British Empire League

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British Empire League
Photo of Lord Avebury.jpg
Founder Lord Avebury
PredecessorImperial Federation League
Founded1895 (1895)
FounderLord Avebury
Extinction1955 (1955)
PurposeUnity for the British Empire
HeadquartersLondon, England, U.K.

The British Empire League existed from 1895 to 1955; its purpose was to secure permanent unity for the British Empire.


The British Empire League was a society founded by Lord Avebury (1834-1913), Lord Roberts (1832-1914) and Lord Strathcona (1820-1914) in London in 1895 with the aim of securing permanent unity for the British Empire.[1][2] It was successor to the former Imperial Federation League, which had broken up in 1893.[3]

Presidents of the League included: Lord Derby (1841-1908), Lord Sydenham (1848-1933), and the Duke of Devonshire (1833-1908); Vice-Presidents included: Bonar Law (1858-1923), Earl Grey (1851-1917), and Arthur Balfour (1848-1930).[3]

In 1947, the League merged with the Commonwealth Industries Association, retaining its name until 1955.[1]


The League helped to mobilise troops during the Second Boer War and World War I; at Imperial Conferences between 1897 and 1911, it called, among other things, for the introduction of an imperial penny post; later it called for preferential tariffs, putting forward a strong case at the 1932 British Empire Economic Conference for the protection of the British film industry.[1]

The League was active in the British dominions of Australia and Canada in the early part of the twentieth century.[3] Francis Bertie Boyce (1844-1931) was the first president of the British Empire League in Australia, in 1901 (and also in 1909-11);[4] George T. Denison (1839-1925) was the first president of the League in Canada.[5]

The League's focus on the celebration of the birthday of Queen Victoria - 24 May - as a patriotic holiday[6] was, in Australia, not only an observance of the holiday in schools, but also a wider opportunity to demonstrate loyalty to Britain; Empire Day was officially adopted by the Reid Government in 1905 and observed for more than fifty years.[7] The League sponsored a monthly Australian publication, United Australia, which featured on its cover Britannia and the motto "One people one destiny".[8]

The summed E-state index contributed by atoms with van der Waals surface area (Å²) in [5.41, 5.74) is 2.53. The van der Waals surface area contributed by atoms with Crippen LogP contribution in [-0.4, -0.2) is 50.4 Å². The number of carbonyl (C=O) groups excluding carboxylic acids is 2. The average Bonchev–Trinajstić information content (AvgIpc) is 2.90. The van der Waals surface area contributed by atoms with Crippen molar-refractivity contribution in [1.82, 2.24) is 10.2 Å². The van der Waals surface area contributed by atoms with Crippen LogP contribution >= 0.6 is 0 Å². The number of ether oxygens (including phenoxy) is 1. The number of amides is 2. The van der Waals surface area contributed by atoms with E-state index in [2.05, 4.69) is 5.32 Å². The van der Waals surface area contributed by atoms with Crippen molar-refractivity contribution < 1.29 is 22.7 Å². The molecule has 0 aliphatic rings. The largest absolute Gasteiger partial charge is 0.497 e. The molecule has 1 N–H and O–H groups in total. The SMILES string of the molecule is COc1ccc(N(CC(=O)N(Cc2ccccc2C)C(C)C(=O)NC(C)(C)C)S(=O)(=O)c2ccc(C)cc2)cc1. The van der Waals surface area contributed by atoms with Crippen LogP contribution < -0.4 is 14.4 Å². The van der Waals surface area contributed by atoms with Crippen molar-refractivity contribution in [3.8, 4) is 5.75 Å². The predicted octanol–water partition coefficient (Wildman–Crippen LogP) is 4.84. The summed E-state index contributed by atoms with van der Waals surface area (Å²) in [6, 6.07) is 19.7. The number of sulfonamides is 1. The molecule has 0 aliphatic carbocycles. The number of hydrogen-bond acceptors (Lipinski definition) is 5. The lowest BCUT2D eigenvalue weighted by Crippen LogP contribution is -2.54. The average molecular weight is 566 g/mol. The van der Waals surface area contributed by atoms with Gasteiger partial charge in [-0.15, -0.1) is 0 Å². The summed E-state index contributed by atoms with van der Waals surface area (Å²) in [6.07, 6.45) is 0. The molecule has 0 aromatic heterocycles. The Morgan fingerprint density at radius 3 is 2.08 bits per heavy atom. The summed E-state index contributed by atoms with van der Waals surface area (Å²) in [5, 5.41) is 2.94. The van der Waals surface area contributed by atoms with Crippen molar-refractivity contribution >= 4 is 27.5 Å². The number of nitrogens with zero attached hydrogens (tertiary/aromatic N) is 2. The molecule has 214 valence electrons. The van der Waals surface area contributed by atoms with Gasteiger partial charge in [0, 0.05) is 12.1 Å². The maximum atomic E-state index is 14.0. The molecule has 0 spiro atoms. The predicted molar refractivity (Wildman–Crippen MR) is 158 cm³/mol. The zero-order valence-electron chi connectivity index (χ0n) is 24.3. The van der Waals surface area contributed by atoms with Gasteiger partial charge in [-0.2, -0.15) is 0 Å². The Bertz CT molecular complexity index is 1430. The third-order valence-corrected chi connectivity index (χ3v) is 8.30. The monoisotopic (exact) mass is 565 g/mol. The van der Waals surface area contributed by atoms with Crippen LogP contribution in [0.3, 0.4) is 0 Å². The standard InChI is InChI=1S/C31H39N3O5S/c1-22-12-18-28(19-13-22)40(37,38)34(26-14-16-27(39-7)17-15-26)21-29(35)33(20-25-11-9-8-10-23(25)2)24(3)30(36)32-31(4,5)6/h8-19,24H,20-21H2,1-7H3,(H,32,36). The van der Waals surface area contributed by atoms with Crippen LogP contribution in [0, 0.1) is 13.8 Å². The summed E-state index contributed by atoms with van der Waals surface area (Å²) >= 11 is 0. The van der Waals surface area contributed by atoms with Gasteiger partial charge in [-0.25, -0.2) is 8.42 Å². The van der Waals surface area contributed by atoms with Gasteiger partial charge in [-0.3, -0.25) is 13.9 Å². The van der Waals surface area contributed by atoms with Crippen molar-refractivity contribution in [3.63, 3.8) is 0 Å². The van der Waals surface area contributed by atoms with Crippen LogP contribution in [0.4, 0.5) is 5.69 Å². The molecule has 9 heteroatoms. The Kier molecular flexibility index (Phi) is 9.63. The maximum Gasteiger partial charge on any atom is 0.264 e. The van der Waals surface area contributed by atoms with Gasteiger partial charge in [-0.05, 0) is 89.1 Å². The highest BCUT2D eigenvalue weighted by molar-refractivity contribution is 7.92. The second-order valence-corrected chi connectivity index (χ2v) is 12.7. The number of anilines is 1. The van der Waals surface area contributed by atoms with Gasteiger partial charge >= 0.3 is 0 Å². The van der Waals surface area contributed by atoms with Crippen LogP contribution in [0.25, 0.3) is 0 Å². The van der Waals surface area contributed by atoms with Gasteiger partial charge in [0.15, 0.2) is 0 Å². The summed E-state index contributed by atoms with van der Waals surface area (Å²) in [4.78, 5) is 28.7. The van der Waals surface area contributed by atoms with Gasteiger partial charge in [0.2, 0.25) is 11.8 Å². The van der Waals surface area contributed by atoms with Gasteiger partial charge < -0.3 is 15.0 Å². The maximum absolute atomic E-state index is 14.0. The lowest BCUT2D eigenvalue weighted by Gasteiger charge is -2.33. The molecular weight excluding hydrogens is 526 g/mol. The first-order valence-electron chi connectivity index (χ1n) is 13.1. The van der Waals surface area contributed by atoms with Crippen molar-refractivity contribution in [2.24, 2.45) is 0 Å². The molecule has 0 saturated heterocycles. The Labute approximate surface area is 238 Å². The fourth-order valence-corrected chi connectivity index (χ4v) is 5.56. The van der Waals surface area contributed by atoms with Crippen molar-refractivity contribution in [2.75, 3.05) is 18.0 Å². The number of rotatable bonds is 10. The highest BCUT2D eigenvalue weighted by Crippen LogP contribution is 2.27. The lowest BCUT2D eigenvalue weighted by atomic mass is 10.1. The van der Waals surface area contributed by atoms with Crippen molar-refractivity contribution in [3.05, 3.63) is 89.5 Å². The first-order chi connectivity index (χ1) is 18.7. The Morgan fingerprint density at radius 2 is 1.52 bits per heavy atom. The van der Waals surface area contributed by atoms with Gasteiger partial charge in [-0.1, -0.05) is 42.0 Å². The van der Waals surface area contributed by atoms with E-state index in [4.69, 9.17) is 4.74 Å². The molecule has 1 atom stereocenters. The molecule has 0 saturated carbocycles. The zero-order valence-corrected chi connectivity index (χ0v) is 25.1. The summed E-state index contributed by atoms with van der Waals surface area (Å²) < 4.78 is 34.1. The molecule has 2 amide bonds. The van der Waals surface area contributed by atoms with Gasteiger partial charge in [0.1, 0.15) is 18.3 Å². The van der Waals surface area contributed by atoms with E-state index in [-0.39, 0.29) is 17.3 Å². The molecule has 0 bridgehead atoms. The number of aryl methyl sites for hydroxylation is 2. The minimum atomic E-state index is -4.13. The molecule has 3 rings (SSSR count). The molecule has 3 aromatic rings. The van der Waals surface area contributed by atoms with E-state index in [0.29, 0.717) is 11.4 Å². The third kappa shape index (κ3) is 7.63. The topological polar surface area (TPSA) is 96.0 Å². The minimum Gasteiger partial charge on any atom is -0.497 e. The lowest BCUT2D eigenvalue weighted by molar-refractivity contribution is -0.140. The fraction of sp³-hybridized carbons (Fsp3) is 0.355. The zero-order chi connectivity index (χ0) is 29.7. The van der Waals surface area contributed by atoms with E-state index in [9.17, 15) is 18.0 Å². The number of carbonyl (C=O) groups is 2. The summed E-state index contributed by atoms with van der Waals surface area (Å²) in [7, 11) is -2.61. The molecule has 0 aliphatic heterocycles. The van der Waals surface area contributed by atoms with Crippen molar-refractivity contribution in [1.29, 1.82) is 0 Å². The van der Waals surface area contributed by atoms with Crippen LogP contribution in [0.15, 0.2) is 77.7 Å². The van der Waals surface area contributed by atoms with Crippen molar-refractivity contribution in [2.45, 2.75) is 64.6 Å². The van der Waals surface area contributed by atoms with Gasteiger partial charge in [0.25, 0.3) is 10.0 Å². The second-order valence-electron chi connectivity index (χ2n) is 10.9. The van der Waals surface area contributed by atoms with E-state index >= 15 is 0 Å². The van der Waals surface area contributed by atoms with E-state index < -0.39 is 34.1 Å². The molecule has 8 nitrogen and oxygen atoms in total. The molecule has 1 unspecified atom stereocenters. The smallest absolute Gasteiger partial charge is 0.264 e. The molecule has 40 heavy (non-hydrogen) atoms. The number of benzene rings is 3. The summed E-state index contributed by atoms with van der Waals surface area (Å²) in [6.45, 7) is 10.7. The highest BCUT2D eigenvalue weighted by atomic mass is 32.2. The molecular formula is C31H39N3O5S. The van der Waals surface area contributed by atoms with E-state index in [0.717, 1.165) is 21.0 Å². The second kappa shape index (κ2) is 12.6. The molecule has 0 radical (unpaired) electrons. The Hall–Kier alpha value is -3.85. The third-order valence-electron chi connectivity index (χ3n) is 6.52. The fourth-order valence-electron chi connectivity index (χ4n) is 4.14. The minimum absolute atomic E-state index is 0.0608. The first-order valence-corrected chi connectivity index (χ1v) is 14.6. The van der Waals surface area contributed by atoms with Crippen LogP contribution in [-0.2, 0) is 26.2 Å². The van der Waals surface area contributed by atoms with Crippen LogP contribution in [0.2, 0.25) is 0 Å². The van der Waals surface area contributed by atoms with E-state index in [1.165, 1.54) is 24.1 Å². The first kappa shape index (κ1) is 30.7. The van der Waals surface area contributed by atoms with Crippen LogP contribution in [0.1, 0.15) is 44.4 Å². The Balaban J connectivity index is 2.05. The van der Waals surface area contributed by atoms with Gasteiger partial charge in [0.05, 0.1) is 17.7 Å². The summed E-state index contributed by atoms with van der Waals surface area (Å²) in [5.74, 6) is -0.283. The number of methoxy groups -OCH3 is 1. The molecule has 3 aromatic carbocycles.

1. ^ a b c Barberis, Peter (2005). Encyclopedia of British and Irish Political Organizations: Parties, Groups and Movements of the Twentieth Century. London: Continuum International Publishing Group. p. 94. ISBN 0826458149.
  2. ^ Cook, Chris (2014). Sources in British Political History 1900-1951: Volume I: A Guide to the Archives of Selected Organisations and Societies. London: Palgrave Macmillan. p. 107. ISBN 1349155659.
  3. ^ a b c Stephen, Daniel (2013). The Empire of Progress: West Africans, Indians, and Britons at the British Empire Exhibition, 1924-25. London: Palgrave Macmillan. p. 26. ISBN 1137325119.
  4. ^ "Boyce, Francis Bertie (1844–1931)". Australian Dictionary of Biography. 2017. Retrieved 2 October 2017.
  5. ^ Gagan, David Paul (2013). The Denison family of Toronto 1792-1925. Toronto: University of Toronto Press. p. n.p. ISBN 0802032974.
  6. ^ "Empire? What empire?". The Daily Telegraph. 2004. Retrieved 2 October 2017.
  7. ^ Griffiths, John (2014). Imperial Culture in Antipodean Cities, 1880-1939 (Britain and the World). Toronto: Palgrave Macmillan. p. 154. ISBN 1137385723.
  8. ^ "United Australia". Internet Archive. 2017. Retrieved 2 October 2017.
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